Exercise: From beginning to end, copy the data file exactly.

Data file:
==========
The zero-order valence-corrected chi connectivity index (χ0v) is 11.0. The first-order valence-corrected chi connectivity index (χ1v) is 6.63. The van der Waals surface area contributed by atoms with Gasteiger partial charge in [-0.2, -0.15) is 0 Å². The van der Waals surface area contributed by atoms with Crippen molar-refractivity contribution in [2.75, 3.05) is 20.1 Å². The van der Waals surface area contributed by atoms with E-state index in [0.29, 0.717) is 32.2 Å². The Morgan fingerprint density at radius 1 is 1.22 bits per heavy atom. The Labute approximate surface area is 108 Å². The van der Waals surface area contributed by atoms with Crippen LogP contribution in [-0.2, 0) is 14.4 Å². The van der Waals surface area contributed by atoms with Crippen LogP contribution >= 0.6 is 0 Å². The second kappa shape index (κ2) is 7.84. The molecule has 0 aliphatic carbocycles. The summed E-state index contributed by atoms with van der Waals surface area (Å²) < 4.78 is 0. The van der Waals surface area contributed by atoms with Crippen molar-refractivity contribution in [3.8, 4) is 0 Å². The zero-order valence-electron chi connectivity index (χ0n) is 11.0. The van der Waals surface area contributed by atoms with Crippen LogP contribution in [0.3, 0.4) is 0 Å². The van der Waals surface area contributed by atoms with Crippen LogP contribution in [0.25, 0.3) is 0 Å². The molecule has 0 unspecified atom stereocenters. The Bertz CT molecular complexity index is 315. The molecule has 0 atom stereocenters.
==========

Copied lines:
The zero-order valence-corrected chi connectivity index (χ0v) is 11.0. The first-order valence-corrected chi connectivity index (χ1v) is 6.63. The van der Waals surface area contributed by atoms with Gasteiger partial charge in [-0.2, -0.15) is 0 Å². The van der Waals surface area contributed by atoms with Crippen molar-refractivity contribution in [2.75, 3.05) is 20.1 Å². The van der Waals surface area contributed by atoms with E-state index in [0.29, 0.717) is 32.2 Å². The Morgan fingerprint density at radius 1 is 1.22 bits per heavy atom. The Labute approximate surface area is 108 Å². The van der Waals surface area contributed by atoms with Crippen LogP contribution in [-0.2, 0) is 14.4 Å². The van der Waals surface area contributed by atoms with Crippen LogP contribution >= 0.6 is 0 Å². The second kappa shape index (κ2) is 7.84. The molecule has 0 aliphatic carbocycles. The summed E-state index contributed by atoms with van der Waals surface area (Å²) < 4.78 is 0. The van der Waals surface area contributed by atoms with Crippen molar-refractivity contribution in [3.8, 4) is 0 Å². The zero-order valence-electron chi connectivity index (χ0n) is 11.0. The van der Waals surface area contributed by atoms with Crippen LogP contribution in [0.3, 0.4) is 0 Å². The van der Waals surface area contributed by atoms with Crippen LogP contribution in [0.25, 0.3) is 0 Å². The molecule has 0 unspecified atom stereocenters. The Bertz CT molecular complexity index is 315. The molecule has 0 atom stereocenters.